The NFU has welcomed new government proposals totemporarily introduce a flat-rate inspection fee of £27 for all imports of young plants, regardless of their destination.

Currently, for imported young plants destined to be grown at UK nurseries, the inspection fee is around £200. Yet for the same plants sent straight to retail, which may be grown further by consumers, the inspection fee is around £20.

NFU argued that this discrepancy risks retailers sourcing more imported plants, rather than UK-grown products.

In addition, imports of young plants destined for nurseries are currently subject to a 100 per cent inspection level. This is compared to a 5-10 per cent inspection level for the same plants destined for retail.

In its response to a Defra consultation on the subject, the NFU said the change to inspection fees would make the system fairer for growers.

NFU horticulture adviser Christine McDowell said: “Defra’s proposal to introduce a flat rate inspection fee would deliver greater fairness in the inspection regime and would save growers thousands of pounds in fees.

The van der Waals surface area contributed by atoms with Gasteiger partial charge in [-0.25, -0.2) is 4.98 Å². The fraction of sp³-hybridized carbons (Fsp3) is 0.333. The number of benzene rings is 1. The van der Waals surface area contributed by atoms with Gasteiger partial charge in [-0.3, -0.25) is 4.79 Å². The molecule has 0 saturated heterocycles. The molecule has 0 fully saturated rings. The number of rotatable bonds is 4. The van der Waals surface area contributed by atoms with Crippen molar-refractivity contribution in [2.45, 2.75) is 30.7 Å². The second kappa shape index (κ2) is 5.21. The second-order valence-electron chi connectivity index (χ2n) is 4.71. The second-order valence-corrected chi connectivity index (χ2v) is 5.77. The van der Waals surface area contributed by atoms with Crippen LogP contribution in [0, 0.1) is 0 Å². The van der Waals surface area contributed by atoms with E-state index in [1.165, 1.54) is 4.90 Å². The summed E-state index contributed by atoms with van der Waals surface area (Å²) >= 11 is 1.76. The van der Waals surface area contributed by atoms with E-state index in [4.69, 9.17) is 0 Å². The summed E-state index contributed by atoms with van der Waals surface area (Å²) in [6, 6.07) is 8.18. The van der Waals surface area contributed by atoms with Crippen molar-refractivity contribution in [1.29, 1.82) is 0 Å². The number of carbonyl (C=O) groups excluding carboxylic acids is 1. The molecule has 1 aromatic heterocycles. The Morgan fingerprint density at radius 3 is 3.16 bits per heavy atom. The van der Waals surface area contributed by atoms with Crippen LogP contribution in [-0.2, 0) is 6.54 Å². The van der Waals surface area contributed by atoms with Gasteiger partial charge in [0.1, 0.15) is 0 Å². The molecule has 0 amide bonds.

“While it is only proposed as a temporary solution, until a full plant imports risk assessment can be completed, it has the support of growers who welcome what they see as Defra levelling the playing field for UK growers.”

She added: “The NFU has worked closely with Defra on this issue over the past year, highlighting how the current fee structure could damage domestic production and by providing a competitive advantage to imported plants and produce. We are pleased to see Defra put forward this proposal, which has our full support.”

In a separate consultation, the NFU reiterated to Defra the importance of an inspection regime based on data and science around the probability of a pest or disease being found in an imported product.

Defra is in the process of collecting data that will better enable inspections to be set at appropriate, risk-based levels.

The NFU argues that UK growers should be given biosecurity ‘credit’ not just for the processes they have undertaken in producing a finished plant, but also for the processes they will undertake in growing on imported propagation material.

“The frequency of risk-targeted plant health import inspection should consider and reflect that production is happen under GB regulatory control, and the long-term relationships between GB growers and GB plant health services,” the NFU said.